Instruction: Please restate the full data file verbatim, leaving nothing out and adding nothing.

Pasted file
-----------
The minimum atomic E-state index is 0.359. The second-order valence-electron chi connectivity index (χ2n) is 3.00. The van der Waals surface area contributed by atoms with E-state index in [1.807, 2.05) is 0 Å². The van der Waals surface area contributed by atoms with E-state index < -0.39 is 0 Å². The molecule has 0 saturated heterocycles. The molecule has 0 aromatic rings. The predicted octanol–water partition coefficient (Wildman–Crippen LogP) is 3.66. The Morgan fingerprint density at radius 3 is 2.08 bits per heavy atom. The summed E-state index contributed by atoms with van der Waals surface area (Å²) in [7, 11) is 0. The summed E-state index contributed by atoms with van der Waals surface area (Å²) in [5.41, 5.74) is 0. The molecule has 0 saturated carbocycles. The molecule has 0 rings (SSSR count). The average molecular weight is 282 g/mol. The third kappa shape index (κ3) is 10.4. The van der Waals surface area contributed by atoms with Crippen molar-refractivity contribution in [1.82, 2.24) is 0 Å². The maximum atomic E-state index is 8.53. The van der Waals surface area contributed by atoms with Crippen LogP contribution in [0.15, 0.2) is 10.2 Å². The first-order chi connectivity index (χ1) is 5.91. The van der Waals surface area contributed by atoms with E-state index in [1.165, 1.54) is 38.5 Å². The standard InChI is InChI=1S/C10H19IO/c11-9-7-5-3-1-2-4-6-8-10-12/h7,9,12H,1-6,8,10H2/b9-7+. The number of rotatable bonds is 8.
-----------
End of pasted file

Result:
The minimum atomic E-state index is 0.359. The second-order valence-electron chi connectivity index (χ2n) is 3.00. The van der Waals surface area contributed by atoms with E-state index in [1.807, 2.05) is 0 Å². The van der Waals surface area contributed by atoms with E-state index < -0.39 is 0 Å². The molecule has 0 saturated heterocycles. The molecule has 0 aromatic rings. The predicted octanol–water partition coefficient (Wildman–Crippen LogP) is 3.66. The Morgan fingerprint density at radius 3 is 2.08 bits per heavy atom. The summed E-state index contributed by atoms with van der Waals surface area (Å²) in [7, 11) is 0. The summed E-state index contributed by atoms with van der Waals surface area (Å²) in [5.41, 5.74) is 0. The molecule has 0 saturated carbocycles. The molecule has 0 rings (SSSR count). The average molecular weight is 282 g/mol. The third kappa shape index (κ3) is 10.4. The van der Waals surface area contributed by atoms with Crippen molar-refractivity contribution in [1.82, 2.24) is 0 Å². The maximum atomic E-state index is 8.53. The van der Waals surface area contributed by atoms with Crippen LogP contribution in [0.15, 0.2) is 10.2 Å². The first-order chi connectivity index (χ1) is 5.91. The van der Waals surface area contributed by atoms with E-state index in [1.165, 1.54) is 38.5 Å². The standard InChI is InChI=1S/C10H19IO/c11-9-7-5-3-1-2-4-6-8-10-12/h7,9,12H,1-6,8,10H2/b9-7+. The number of rotatable bonds is 8.